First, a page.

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BATON ROUGE, La. (AP) — U.S. Sen. Mary Landrieu is courting young voters in several appearances across Louisiana this week, talking about her support for legislation that could lower students' college costs.
The Democratic incumbent, locked in a tight race for re-election, is making stops at colleges in Baton Rouge, New Orleans and Shreveport.
She's describing her work on bills that would lower student loan interest rates and raise Pell Grant awards. Most importantly, she's urging the typically low-turnout group to show up to the polls on Nov. 4.
"This election matters. The outcome of these races really matter, so I need you all to vote. I need you to talk to your friends. And I need you all to get on Facebook and Twitter and tweet these things out and help people to understand there's an important election coming up," Landrieu told about 70 students Tuesday in a speech at Baton Rouge Community College.
On Wednesday, she was to speak at Dillard University, and on Friday she was scheduled to be at Centenary College in Shreveport.
Considered vulnerable, Landrieu is looking for new voters who could make the difference in her tough bid for a fourth term. Her main Republican challengers are U.S. Rep. Bill Cassidy and retired Air Force Col. Rob Maness, a tea party favorite. The national GOP is targeting Landrieu in its effort to retake control of the Senate.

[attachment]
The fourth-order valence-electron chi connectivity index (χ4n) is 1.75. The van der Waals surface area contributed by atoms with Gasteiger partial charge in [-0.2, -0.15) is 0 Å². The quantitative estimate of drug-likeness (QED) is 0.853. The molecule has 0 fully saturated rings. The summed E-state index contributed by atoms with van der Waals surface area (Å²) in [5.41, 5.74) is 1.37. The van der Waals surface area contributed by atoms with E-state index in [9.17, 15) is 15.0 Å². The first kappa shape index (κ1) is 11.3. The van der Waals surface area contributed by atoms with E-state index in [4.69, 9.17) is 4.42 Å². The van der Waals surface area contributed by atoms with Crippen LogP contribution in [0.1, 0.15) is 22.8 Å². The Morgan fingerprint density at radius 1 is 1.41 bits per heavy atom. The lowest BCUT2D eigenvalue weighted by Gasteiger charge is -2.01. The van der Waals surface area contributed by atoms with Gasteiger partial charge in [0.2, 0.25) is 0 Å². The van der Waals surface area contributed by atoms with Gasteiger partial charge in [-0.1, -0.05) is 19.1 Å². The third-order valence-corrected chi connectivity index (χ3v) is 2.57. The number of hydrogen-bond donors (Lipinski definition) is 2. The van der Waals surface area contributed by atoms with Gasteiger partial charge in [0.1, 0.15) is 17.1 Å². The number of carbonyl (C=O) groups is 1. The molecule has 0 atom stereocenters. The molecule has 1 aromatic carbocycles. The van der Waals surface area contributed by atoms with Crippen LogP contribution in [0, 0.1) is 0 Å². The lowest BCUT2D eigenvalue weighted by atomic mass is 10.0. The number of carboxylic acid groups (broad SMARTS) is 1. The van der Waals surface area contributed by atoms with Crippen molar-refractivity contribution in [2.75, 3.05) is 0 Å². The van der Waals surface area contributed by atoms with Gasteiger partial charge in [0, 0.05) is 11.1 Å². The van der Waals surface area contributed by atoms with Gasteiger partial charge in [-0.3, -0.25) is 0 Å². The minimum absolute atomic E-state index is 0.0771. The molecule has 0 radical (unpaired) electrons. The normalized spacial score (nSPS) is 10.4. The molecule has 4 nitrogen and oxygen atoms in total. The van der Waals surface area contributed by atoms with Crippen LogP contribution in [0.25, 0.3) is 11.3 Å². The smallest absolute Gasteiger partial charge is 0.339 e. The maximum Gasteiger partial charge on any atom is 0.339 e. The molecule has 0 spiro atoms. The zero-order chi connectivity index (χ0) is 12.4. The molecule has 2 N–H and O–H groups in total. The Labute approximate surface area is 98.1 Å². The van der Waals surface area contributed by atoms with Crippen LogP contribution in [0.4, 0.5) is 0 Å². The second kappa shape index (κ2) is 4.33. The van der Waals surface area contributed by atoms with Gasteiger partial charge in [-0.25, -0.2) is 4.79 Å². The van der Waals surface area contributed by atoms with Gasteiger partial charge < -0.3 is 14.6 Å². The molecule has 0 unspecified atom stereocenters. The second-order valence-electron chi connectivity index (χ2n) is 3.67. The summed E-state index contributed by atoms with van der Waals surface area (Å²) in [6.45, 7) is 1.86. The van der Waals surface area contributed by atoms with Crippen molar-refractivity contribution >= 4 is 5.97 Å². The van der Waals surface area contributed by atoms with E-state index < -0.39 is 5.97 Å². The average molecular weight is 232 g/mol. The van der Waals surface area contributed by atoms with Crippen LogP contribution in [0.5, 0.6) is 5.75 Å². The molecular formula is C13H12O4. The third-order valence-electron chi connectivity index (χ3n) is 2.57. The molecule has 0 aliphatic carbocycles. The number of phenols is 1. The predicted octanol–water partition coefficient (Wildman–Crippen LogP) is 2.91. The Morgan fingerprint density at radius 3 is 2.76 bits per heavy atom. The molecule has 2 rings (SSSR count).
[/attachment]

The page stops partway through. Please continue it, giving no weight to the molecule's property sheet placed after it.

Landrieu framed her college affordability initiative as an effort to grow middle-income voters in her poverty-ridden state. Census data recently showed one in five people in Louisiana lives in poverty. Meanwhile, state higher education financing has been cut $700 million since 2008 and college tuition rates have been rising annually.
The senator's proposal includes two bills: one to double the maximum Pell Grant award available through the need-based federal aid program and another to let student loan borrowers refinance their debt at lower interest rates.
"These students have ambition. They have intelligence. They have the drive. Their parents just don't have a fat checkbook, and that should not be a detriment to their advancement," Landrieu said.
The bills are lingering in the Senate.
Asked about Landrieu's proposals, Cassidy didn't directly say whether he supported such ideas. Instead, he said issues of college affordability and college degree effectiveness should be considered in a "more global reform," rather than in a piecemeal approach.
Cassidy hasn't taken the same targeted approach with college-age voters that Landrieu is using, instead following the more traditional route of recruiting young volunteers who speak to student organizations about the Republican congressman and reach out on college campuses for voter support.
"We don't segregate out younger voters out from every other voter," he said after an endorsement event Wednesday.
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